Many Died When Providence-Bound S.S. Narragansett Burned, Sank
The closing minutes of Friday, June 11, 1880, were shrouded in thick fog on Long Island Sound. The events of that evening would stun the nation and launch one man's year-long mission to kill an American president.
Here is how it all unfolded.
Between 11:30 p.m. and midnight on June 11, 1880, two passenger steamship collided in dense fog in Long Island Sound, just a few miles from the mouth of the Connecticut River.
The S.S. Stonington and the S.S. Narragansett were heading in opposite directions when they collided. Both ships belonged to the Stonington Line, which delivered passengers between Providence, Rhode Island, and New York City.
The Stonington was headed west toward a final destination in New York, while the Narragansett was headed east to Providence.
Author Candice Millard (Destiny of the Republic: A Tale of Madness, Medicine, and the Murder of a President) writes that Stonington signaled its presence in the foggy sound but not Narragansett.
"At steady intervals, the blast of the foghorn reverberated through the darkness, but no ship returned its call," Millard wrote.
"The 253-foot steamship Narragansett 'abruptly materialized from the darkness and collided' with the Stonington," Millard wrote.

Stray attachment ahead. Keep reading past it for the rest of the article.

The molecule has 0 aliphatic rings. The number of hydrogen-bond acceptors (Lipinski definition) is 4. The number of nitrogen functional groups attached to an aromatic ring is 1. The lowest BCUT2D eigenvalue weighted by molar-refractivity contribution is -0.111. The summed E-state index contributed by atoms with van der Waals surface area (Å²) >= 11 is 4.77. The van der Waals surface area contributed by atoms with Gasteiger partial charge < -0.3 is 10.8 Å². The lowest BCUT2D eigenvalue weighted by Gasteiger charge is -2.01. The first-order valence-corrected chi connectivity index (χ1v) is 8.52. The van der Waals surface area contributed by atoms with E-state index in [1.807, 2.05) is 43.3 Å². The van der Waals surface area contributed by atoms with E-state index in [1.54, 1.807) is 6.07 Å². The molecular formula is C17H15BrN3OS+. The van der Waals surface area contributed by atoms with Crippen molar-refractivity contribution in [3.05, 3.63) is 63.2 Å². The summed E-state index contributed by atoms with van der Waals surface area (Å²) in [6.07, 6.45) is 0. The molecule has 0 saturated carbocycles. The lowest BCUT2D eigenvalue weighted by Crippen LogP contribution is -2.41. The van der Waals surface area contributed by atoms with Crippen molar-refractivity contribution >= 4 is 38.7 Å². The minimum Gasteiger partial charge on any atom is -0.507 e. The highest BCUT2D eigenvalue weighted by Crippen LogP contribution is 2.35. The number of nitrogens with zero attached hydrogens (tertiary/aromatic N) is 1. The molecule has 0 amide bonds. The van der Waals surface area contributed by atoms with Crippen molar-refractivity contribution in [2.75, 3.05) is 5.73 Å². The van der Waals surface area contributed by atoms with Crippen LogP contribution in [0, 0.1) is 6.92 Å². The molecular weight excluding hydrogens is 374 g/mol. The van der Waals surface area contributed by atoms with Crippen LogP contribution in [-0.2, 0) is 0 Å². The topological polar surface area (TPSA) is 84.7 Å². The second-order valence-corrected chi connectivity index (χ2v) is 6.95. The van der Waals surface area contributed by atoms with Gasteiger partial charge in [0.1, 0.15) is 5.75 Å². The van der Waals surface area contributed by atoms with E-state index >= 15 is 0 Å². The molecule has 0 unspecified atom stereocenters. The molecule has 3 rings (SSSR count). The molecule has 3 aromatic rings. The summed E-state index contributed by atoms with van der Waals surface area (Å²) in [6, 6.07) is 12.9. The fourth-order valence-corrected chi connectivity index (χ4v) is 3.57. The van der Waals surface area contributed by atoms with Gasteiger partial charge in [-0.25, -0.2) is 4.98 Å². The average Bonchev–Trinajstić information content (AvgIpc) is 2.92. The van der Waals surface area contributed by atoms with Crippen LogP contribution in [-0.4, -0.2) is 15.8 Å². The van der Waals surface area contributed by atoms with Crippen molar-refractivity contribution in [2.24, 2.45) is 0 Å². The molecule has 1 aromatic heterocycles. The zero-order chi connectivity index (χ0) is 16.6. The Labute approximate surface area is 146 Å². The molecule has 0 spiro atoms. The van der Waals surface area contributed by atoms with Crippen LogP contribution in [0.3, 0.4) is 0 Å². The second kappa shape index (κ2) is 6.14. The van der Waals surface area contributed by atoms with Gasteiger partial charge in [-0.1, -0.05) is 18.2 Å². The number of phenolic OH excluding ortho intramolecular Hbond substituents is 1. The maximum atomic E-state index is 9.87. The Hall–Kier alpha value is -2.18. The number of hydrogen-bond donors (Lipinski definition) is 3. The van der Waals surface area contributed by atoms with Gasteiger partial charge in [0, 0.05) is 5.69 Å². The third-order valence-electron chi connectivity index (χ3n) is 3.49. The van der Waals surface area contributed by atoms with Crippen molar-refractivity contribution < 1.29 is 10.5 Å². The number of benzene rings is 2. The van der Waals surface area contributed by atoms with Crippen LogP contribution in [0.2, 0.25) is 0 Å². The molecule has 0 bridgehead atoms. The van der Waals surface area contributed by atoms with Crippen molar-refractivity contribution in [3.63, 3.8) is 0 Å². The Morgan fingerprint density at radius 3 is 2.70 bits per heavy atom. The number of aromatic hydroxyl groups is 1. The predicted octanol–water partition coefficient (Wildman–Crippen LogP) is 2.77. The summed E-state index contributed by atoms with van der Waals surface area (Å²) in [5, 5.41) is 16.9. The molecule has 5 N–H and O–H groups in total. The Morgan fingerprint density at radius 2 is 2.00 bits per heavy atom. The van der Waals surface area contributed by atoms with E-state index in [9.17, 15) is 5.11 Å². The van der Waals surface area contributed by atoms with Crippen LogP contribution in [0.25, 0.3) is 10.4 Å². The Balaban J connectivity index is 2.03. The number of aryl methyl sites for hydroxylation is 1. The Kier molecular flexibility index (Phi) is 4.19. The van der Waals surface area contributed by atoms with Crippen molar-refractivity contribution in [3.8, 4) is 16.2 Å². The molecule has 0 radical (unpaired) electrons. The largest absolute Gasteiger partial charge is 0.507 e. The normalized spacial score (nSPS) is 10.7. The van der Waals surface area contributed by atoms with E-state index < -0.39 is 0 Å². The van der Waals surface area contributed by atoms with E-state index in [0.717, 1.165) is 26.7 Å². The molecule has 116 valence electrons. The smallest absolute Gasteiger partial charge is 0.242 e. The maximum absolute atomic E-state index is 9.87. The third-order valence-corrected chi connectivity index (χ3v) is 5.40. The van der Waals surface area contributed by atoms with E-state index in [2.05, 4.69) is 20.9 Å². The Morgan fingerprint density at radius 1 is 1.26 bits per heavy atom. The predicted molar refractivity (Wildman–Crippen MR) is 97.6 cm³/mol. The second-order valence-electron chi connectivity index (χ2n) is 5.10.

The Narragansett took the brunt of the collision.
Millard wrote that the Narragansett's boiler suffered a direct hit in the collision and exploded.
"Flames licked the well-oiled decks, sending a deadly firestorm billowing through the ship," she wrote.
The Narragansett sank quickly.
The captains of several vessels, including at least one from the Fall River Line, heard the emergency horn blasts from the Stonington and responded to the collision, and crew members helped to pull some of the victims from the water.
The next day, the Kansas City Daily Journal reportd a death toll of 200-300 people because of the "dreadful disaster."
GeriWalton.com provides witness and media accounts of the tragedy.
Damage to the Stonington was not as severe as the damage done to the Narragansett. The vessel limped to its homeport in Connecticut the following morning, and its passengers disembarked.
Among them was a man with a date with destiny.
Forty-one-year-old Charles Guiteau of Freeport, Illinois, who traveled from Boston to Providence, where he boarded the New York-bound Stonington, concluded upon surviving the shipwreck in Long Island Sound that it was a sign from above that he should kill the President of the United States.
Guiteau assassinated President James A. Garfield by shooting him in Washington, D.C., on July 2, 1881. Guiteau was sentenced to death and was hanged five months later.